Sunday, November 28, 2010

The Builder

I am quite new to web design – still wearing my L plates if you know what I mean.

I found myself having to design a new web store from the ground up – because my original store was built on a server which really couldn’t provide the customisation options required for a business operating mainly in Australia.

I thought my past experience, with building the original web site, plus my Blog and also my Affiliate site would certainly count for something; that I should be able to do it without too much trouble. What I didn’t understand was that I had been working with fairly elaborate template based web builders – basically I just entered the information and the software did all the hard work. But my previous server did not allow me to download my previous pages as a complete package and simply upload it to a new site. No – I had to start from scratch, and I suddenly realized just how much I DIDN’T know about this whole E-Commerce thing.

Oh yes, I tried the pre built templates – but they were either ridiculously expensive, or just way too cheap and nasty. And the instructions were all written in some geek speak that I couldn’t make head nor tail of anyhow.

But I thought I had a fairly brilliant idea – I would download the pages from my previous site and use them as a template for the basic structure. At least it gave me something to work with – something vaguely familiar, which might keep me from feeling totally overwhelmed by the project I had undertaken.

I was going along great guns, churning out reasonable-looking completed pages and feeling fairly proud of my progress. But then, suddenly, the wheels fell off completely.

My pages began to distort. Text and images would appear outside of the page borders. Sections of my page would reject any formatting that I attempted to apply. The more I tried to fix it, the worse it seemed to get.
Eventually I decided to try to edit the HTML code directly – even though I admit my knowledge in this area is very sketchy. But as soon as I started to look at the HTML code, I could see what had happened.

It seems that HTML is a bit like a computer hard disk. You install heaps of different programs and applications and then, later, you uninstall the same – but, unless you know how to edit the registry, you often end up with lots of leftover bits. Eventually all this accumulated rubbish begins to take a toll on the computer. It slows down – develops errors and in many cases the only fix is a complete reinstall of your operating system.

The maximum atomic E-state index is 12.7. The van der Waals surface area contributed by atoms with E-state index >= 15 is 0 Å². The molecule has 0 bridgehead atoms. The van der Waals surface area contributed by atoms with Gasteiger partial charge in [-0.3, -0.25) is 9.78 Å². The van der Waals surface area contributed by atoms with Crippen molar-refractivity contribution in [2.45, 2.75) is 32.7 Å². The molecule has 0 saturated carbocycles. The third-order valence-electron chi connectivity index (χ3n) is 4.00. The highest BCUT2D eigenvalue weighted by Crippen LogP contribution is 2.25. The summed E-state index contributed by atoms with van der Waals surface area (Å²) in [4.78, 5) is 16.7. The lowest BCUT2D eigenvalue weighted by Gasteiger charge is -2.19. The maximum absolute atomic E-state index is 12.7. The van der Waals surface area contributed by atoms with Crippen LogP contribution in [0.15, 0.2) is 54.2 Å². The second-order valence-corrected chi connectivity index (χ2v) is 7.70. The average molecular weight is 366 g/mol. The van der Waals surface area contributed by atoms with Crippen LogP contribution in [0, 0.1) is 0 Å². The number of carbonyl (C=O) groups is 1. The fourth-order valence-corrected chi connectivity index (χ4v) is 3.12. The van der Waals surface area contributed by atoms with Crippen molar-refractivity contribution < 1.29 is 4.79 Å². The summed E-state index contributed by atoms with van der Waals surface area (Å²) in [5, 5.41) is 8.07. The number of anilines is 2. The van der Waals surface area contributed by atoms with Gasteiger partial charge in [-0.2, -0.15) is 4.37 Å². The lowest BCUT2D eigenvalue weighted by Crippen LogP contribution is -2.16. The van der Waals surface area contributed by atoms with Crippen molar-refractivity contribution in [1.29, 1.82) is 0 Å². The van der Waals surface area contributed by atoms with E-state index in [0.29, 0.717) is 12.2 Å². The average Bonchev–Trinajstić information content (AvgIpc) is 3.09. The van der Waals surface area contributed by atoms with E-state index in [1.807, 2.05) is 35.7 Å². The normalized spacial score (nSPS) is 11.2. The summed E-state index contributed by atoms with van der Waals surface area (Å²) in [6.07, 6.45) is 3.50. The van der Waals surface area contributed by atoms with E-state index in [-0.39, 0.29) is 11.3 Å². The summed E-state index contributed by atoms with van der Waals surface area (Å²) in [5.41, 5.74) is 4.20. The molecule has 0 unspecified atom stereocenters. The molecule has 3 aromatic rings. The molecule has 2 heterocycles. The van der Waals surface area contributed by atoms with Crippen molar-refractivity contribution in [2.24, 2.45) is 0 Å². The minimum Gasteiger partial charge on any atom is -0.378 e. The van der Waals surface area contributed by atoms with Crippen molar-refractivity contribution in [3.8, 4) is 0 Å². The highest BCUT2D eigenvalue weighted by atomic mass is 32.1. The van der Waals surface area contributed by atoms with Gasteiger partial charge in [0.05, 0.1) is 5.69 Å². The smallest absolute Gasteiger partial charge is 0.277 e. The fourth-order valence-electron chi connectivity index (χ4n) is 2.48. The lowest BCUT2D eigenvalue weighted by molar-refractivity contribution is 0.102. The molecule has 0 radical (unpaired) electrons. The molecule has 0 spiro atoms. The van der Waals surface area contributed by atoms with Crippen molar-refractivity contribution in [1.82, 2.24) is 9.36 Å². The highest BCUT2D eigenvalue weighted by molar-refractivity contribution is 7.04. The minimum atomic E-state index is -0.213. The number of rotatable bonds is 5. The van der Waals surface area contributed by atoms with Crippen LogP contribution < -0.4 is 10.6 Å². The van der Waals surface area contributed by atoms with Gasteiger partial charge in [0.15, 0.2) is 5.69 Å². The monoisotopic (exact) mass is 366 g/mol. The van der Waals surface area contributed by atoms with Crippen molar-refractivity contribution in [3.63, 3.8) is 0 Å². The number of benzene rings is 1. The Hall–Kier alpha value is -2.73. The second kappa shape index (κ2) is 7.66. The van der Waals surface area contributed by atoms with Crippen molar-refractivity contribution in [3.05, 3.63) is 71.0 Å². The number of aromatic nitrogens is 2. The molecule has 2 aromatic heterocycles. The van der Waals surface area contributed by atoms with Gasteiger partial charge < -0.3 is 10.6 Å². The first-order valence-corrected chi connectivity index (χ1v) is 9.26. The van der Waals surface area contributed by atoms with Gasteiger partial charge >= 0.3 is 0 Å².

Now when I built my first web store I really had no idea what I was doing. I made so many mistakes and spent hours correcting them and I guess, all the while, I was leaving bits and pieces behind in the code. Then I downloaded the whole mess and uploaded it, bugs and all, into the editor for my new web site – after which I proceeded to make more mistakes and more corrections.

Finally my poor overloaded editing program had a hissy fit and quit on me. All I could do was to delete the whole ugly mess and start all over again.

Well, thankfully I succeeded this time. My new web site is up and running. It’s a bit basic in design, but it works, and that’s the main thing right now. I can always tizz it up as I go.

But there is always a life lesson to learned along the way, isn’t there! For instance – how many times have I tried to do that – to build something new in my life on the foundation of past mistakes?

We like to stick with the familiar, don’t we? That’s why it’s so hard to break old habits – because it’s scary to let go and launch ourselves into the unfamiliar. We prefer to use the same old tools and yet we expect to get different results.

The thing is we will never really get something new when we use the old stuff as a template. We will just get a rehash of what we had before. And if it wasn’t good enough the first time, then why would we even want that?

Sometimes we just have to be brave and throw it all out – all the old wrong attitudes, the emotional scars and baggage that we’ve ‘downloaded’ from our past into our present. If we want to succeed at building something new, then we need to start afresh. Oh yes, we might still make a few mistakes, but at least we won’t be just compounding the old ones.
©Lyn Murphy2010

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